For as long as I can remember, at least ten years back, I have admired the work of Luba Lukova, with its restrained one- and two-color palettes and poignantly simple illustrations. I have always seen the work in books or online, small and only fractionally representative of the impact its bigger brethren have. With Social Justice 2008, a 21.5-inch by 14.5-inch portfolio of twelve, unbound posters by Lukova, published by Clay & Gold Editions, her work is given a second life — both as artifacts that once already existed and by assigning each with a concept, notion or social issue that is intimately tied with our current state of affairs.
Brainwashing, Peace, Social Security, Immigrant, Sudan, Privacy, Corporate Corruption, Dialogue, Censorship, Health Coverage, Income Gap, and Ecology are the twelve posters handsomely reproduced in Social Justice — and while we have all seen these before, it’s quite amazing to see them take on new meanings by the simple act of relabeling them. The posters are accompanied by an introduction from writer Margaret Scarsdale, and in it she summarizes the effectiveness of Lukova’s work which, in its sparcity makes it easy to forget how much can be read from a well conceived visual metaphor, “[The] visual metaphor is not only a symbol of hope, it is an inexorable and urgent call for action: In a world full of duplicitous metaphors, it is time to take a critical look at the true face of the policies and procedures that shape our lives.”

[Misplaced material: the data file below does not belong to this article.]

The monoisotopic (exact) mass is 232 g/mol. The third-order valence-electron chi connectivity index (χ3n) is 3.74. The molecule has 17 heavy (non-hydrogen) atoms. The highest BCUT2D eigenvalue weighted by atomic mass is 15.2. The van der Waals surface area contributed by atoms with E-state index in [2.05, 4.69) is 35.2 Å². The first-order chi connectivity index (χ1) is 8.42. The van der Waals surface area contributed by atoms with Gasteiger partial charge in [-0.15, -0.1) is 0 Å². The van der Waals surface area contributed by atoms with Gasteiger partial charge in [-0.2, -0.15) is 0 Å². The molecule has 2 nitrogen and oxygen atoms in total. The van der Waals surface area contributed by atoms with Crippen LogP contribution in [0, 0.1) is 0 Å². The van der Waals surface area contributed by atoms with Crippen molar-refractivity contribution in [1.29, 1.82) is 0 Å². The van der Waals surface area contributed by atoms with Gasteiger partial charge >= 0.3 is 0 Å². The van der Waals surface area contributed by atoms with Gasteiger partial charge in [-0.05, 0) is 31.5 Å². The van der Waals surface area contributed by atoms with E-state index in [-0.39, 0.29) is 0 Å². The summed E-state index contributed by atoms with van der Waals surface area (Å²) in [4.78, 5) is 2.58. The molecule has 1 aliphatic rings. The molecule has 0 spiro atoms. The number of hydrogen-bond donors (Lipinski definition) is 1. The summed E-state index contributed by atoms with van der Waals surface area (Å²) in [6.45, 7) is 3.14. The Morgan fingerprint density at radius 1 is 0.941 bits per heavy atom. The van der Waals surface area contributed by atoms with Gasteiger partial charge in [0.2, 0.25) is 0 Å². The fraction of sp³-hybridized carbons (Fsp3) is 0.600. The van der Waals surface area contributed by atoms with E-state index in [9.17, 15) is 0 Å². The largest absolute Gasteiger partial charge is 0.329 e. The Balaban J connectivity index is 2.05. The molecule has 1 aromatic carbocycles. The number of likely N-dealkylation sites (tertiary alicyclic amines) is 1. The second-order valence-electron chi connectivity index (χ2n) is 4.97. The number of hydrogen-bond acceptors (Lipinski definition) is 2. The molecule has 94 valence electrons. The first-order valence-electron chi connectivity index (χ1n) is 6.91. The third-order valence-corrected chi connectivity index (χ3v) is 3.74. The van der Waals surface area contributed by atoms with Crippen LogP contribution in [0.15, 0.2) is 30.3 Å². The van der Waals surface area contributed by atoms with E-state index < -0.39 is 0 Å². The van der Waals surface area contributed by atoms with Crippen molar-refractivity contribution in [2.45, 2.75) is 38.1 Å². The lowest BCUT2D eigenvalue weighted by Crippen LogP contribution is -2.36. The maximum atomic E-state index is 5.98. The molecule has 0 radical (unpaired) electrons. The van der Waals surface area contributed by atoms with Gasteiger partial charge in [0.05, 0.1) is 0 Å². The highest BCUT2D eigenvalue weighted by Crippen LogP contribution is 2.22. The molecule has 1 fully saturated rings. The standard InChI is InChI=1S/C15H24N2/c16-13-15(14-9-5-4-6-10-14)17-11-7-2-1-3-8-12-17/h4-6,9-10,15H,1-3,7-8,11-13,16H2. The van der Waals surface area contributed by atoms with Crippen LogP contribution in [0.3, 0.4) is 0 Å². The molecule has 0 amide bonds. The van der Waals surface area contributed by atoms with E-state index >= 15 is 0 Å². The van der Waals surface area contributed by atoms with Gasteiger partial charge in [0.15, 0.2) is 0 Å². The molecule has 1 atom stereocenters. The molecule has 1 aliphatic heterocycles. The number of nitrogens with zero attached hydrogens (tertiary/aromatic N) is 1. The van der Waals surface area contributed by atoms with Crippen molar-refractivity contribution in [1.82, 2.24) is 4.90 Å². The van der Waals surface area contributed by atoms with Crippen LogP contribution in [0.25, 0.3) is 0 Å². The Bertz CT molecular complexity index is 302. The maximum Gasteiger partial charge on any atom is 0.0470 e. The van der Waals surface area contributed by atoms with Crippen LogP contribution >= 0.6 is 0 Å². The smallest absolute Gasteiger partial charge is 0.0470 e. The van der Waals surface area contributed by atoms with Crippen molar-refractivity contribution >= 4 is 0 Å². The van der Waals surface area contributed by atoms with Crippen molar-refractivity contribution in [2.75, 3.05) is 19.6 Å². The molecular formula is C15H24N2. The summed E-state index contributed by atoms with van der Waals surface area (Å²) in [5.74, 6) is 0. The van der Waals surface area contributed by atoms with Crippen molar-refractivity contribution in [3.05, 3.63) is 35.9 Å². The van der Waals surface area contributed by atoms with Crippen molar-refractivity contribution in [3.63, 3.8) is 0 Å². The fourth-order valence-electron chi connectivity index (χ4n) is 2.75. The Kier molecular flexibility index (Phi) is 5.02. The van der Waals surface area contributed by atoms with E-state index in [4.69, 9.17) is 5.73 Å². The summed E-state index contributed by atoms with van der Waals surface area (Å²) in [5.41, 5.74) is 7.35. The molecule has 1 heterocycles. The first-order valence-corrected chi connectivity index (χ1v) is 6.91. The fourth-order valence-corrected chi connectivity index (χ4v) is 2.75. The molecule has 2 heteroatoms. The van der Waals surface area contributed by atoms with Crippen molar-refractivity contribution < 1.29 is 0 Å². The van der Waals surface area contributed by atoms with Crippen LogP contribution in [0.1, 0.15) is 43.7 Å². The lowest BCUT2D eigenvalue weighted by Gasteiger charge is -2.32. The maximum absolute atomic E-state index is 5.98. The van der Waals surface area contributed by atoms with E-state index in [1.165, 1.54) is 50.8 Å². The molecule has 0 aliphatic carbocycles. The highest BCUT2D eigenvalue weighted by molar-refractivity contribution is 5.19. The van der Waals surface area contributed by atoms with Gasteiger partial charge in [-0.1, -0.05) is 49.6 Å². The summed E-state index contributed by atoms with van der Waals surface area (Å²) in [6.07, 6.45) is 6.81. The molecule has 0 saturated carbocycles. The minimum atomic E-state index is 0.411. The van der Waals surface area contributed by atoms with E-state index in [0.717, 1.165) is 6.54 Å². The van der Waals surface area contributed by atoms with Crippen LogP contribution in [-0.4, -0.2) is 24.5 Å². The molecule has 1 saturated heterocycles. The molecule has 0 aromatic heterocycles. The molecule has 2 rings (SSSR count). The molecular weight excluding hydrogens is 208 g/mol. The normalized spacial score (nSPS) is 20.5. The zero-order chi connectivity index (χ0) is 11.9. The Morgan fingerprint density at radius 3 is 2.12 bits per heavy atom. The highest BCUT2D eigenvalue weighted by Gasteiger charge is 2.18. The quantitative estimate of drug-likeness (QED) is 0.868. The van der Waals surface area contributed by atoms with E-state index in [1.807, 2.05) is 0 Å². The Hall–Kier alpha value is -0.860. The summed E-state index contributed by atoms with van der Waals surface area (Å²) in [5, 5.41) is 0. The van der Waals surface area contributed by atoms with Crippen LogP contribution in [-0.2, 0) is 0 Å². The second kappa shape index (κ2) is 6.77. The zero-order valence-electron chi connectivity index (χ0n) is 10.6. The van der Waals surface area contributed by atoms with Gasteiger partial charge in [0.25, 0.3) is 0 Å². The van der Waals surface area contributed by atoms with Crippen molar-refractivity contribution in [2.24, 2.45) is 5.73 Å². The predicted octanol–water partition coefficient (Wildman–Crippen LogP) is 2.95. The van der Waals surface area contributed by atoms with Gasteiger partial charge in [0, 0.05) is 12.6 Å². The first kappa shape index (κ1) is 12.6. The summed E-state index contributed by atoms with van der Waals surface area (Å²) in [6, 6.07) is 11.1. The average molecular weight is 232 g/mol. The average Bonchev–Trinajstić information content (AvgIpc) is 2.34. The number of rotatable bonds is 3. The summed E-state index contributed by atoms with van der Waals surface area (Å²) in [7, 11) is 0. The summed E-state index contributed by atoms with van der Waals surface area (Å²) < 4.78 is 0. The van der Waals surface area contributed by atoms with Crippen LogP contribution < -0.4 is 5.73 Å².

Social Justice is a very satisfying collectible for any graphic designer. Individually or as a group, these posters are a reminder of how much can be achieved through such economic visual means. And, let’s not be too un-superficial, they look great hanging on a wall. Perhaps the best part about the portfolio is the inside back and front covers and the wrapping paper that the posters come in, which are awash in Lukova’s sketches, giving us an insight of where the final images came from. Even more now than ten years ago, I remain an admirer.